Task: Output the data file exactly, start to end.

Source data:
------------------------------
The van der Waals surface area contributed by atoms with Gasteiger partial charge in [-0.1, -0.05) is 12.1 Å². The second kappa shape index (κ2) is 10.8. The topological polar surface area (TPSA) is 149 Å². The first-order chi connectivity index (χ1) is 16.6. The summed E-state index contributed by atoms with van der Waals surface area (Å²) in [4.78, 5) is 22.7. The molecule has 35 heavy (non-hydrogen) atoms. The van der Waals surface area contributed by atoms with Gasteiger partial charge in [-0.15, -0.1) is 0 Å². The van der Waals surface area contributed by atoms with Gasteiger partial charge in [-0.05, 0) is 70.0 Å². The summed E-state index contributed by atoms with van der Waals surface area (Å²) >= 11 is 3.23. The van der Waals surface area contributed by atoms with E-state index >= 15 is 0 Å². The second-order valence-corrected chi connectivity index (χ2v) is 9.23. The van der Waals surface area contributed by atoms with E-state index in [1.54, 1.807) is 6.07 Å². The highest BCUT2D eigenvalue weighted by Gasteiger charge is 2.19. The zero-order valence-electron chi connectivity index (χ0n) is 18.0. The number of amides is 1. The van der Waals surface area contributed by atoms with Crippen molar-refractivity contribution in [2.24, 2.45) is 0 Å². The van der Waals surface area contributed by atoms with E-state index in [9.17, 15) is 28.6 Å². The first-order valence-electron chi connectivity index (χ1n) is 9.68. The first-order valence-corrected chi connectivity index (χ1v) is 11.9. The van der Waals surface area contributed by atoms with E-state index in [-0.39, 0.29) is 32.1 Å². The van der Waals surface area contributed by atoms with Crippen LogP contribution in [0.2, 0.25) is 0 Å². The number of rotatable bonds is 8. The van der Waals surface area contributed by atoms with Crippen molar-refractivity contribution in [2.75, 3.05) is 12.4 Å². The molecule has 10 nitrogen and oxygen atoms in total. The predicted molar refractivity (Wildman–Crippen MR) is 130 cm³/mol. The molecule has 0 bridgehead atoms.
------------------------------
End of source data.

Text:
The van der Waals surface area contributed by atoms with Gasteiger partial charge in [-0.1, -0.05) is 12.1 Å². The second kappa shape index (κ2) is 10.8. The topological polar surface area (TPSA) is 149 Å². The first-order chi connectivity index (χ1) is 16.6. The summed E-state index contributed by atoms with van der Waals surface area (Å²) in [4.78, 5) is 22.7. The molecule has 35 heavy (non-hydrogen) atoms. The van der Waals surface area contributed by atoms with Gasteiger partial charge in [-0.15, -0.1) is 0 Å². The van der Waals surface area contributed by atoms with Gasteiger partial charge in [-0.05, 0) is 70.0 Å². The summed E-state index contributed by atoms with van der Waals surface area (Å²) >= 11 is 3.23. The van der Waals surface area contributed by atoms with E-state index >= 15 is 0 Å². The second-order valence-corrected chi connectivity index (χ2v) is 9.23. The van der Waals surface area contributed by atoms with E-state index in [1.54, 1.807) is 6.07 Å². The highest BCUT2D eigenvalue weighted by Gasteiger charge is 2.19. The zero-order valence-electron chi connectivity index (χ0n) is 18.0. The number of amides is 1. The van der Waals surface area contributed by atoms with Crippen molar-refractivity contribution in [2.24, 2.45) is 0 Å². The van der Waals surface area contributed by atoms with E-state index in [9.17, 15) is 28.6 Å². The first-order valence-electron chi connectivity index (χ1n) is 9.68. The first-order valence-corrected chi connectivity index (χ1v) is 11.9. The van der Waals surface area contributed by atoms with E-state index in [-0.39, 0.29) is 32.1 Å². The van der Waals surface area contributed by atoms with Crippen LogP contribution in [0.2, 0.25) is 0 Å². The number of rotatable bonds is 8. The van der Waals surface area contributed by atoms with Crippen molar-refractivity contribution in [2.75, 3.05) is 12.4 Å². The molecule has 10 nitrogen and oxygen atoms in total. The predicted molar refractivity (Wildman–Crippen MR) is 130 cm³/mol. The molecule has 0 bridgehead atoms.